For once in a blue moon, I find myself agreeing with Dana Milbank of the Washington Post (October 18) when he observes that “conservatives are mum about Mitt’s moderation.” Making allowances for Milbank’s ideologically colored view, when he says that in recent weeks the Republican presidential candidate “sprinted toward the center,” this columnist is correct on two points. One, Romney has abandoned just about every “conservative” social position he took during the primaries; and two, “conservative” commentators and GOP regulars don’t seem to mind. They’re too busy celebrating Romney’s ascent in presidential polls, or else complaining that Romney hasn’t savaged Obama’s foreign policy furiously enough.
GOP media celebrities may be receiving their worldview as well as money from neoconservative fat cat Rupert Murdoch, who is an ardent American interventionist. They seem to be oblivious to the fact that most Americans are not complaining about Obama’s insufficient aggressiveness in international relations. How many women voters or even old-time conservatives, like me, do Republican mediacrats think they’ll attract by continuing to scream about Benghazi or, as Ryan did in his debate with Biden, gripe that our president didn’t get tough enough with Putin over Syria? Contrary to something else Ryan suggested in his debate with Biden, it’s not at all clear that the anti-government side in Syria is any more freedom-loving than those Alawi Muslims who are now in power and whom the Russian government backs.
Are we really eager to jump into another Near Eastern quagmire, particularly while we’re still involved in the occupation of two Muslim countries? And allow me to express (for a person of the Right) two other heretical ideas: I’m not sure whether Obama is more to blame for what happened in Benghazi with the attack on our embassy than was George W. Bush for 9/11. Although Obama and his staff misrepresented the facts afterwards, I can’t figure out how they were responsible for the terrorist attack itself. I’m also not sure what Romney intends to do to stop Iran from developing a nuclear device. Will he join the Israelis in launching an attack on that country? I doubt his foreign policy advisors would hold back President Romney if he decided on this course.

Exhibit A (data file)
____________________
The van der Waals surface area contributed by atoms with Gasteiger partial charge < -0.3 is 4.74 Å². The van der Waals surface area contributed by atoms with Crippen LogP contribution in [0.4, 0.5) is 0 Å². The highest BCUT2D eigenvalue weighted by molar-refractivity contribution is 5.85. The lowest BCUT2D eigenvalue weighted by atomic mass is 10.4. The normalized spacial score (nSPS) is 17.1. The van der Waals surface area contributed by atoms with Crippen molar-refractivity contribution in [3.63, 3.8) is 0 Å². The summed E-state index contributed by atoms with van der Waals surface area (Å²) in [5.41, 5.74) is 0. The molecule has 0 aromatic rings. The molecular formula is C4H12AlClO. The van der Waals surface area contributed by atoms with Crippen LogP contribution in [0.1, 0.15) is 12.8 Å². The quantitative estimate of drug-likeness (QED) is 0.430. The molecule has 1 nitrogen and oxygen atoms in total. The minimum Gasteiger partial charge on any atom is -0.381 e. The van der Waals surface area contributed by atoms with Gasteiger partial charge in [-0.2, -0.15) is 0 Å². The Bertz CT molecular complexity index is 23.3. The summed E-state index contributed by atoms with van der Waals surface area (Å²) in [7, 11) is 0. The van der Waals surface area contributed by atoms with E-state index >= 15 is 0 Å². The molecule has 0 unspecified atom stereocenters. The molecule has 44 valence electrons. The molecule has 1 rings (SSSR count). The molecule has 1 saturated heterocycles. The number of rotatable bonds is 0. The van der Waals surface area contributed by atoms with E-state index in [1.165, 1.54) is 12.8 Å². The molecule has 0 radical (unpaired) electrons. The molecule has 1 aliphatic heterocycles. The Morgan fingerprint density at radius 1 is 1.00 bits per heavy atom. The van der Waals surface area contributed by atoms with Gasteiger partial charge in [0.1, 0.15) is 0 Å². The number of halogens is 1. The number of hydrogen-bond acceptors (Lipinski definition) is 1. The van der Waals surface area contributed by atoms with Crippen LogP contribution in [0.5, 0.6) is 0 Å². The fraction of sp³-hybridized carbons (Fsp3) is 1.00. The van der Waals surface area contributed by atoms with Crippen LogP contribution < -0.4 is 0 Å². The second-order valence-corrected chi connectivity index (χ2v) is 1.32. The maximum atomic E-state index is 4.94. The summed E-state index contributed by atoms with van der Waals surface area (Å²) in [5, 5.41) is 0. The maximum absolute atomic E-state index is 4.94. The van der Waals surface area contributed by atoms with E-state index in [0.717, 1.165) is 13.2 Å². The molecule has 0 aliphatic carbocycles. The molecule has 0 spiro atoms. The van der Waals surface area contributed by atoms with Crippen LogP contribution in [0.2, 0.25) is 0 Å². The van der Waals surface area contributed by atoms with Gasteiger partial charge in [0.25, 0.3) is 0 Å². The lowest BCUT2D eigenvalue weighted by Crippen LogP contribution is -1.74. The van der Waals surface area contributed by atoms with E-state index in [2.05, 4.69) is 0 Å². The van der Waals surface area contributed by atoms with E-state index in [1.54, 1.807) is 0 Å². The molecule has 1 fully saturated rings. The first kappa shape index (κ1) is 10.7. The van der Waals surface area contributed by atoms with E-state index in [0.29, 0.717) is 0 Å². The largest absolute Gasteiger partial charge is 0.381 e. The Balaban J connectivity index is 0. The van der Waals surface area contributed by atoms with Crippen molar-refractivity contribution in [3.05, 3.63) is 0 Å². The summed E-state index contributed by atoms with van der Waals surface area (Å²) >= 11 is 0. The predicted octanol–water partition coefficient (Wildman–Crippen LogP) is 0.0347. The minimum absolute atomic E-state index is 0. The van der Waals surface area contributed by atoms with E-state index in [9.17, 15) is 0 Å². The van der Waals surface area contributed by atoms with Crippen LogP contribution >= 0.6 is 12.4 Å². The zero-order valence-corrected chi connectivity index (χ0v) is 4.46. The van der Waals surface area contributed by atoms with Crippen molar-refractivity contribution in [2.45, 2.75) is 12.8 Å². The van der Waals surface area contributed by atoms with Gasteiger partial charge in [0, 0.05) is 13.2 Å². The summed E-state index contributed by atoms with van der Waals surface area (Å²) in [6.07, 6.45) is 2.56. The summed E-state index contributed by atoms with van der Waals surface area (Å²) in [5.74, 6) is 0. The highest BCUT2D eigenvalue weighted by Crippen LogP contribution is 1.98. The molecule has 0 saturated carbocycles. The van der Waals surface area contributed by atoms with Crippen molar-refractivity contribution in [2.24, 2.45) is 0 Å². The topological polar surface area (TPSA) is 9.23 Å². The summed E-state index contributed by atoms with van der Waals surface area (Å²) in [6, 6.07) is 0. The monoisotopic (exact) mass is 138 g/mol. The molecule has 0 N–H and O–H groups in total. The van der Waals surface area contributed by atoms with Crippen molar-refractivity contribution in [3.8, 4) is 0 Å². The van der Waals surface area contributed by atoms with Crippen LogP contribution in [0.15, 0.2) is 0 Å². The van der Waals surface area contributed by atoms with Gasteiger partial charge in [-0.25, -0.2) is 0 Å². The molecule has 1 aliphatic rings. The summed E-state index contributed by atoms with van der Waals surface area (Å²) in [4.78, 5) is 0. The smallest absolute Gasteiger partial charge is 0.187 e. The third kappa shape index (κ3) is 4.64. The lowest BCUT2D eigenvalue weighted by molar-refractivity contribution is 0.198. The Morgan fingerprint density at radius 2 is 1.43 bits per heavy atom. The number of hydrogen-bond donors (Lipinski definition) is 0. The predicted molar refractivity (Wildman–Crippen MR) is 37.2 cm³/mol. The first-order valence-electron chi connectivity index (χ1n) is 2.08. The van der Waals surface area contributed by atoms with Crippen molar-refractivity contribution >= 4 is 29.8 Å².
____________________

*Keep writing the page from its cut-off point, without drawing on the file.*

Such warlike positions may drive away far more voters than Romney’s adherence to whatever social positions he took as a primary candidate. In the primaries and once or twice since, he’s claimed to be pro-life but when Obama stated during the debate that Romney does not support Planned Parenthood, Romney predictably tried to weasel out of the charge. What he should have answered is that he heartily endorses all the other activities provided by Planned Parenthood, but wishes this organization would restrict its activities to those endeavors and not facilitate abortions. But being a consummate opportunist, Romney wouldn’t take this straightforward position. Perhaps it’s because it’s not the one that he’s consistently held throughout his political career.
When Obama accused his opponent of supporting those tough measures introduced in Arizona under Governor Jan Brewer against illegal immigration, Romney again switched colors. Although he had enthusiastically backed this law and although, as Obama correctly pointed out, had put the person who wrote it on his advisory staff, in the second debate, Romney tried to align his position with Obama’s. Here too he was clearly equivocating in order to reach out to potential Democratic voters.
And I found even more egregious his answer as to whether he supports legislation enacted by Obama and the Democrats allowing women to bring suit against employers for unequal pay (relative to what men were receiving) without time limitations. For someone who supposedly believes in a free market economy and who should not want to saddle employers with endless, expensive litigation by groups of women claiming to have been given unequal pay in the past, Romney should have explained why he opposed this legislation. Of course he did no such thing. He answered instead by boasting about how he had recruited lots of women for his administration in Massachusetts. When Romney decided to outdo Obama on the subject of who could provide more student loans, I yelled out the answer that he should have given: “They drive up tuition and leave students with debts that many of them will default on.”
One knows more or less what four more years of Obama will bring, but Romney seems harder to figure out. He looks nice enough and does have a photogenic family. He probably would manage the economy a bit better than the present administration and would please the Right and center by probably appointing (but who knows!) less left-leaning judges to the federal courts than those favored by the Democrats. But this guy changes his positions the way Beyoncé switches her hair styles. Even worse, his supporters have been so conditioned to hate Obama that they don’t even notice.
Paul Gottfried [send him mail] is Horace Raffensperger Professor of Humanities at Elizabethtown College and author of Multiculturalism and the Politics of Guilt, The Strange Death of Marxism, Conservatism in America: Making Sense of the American Right, and Encounters: My Life with Nixon, Marcuse, and Other Friends and Teachers. His latest book, Leo Strauss and the American Conservative Movement: A Critical Appraisal, was just published by Cambridge University Press.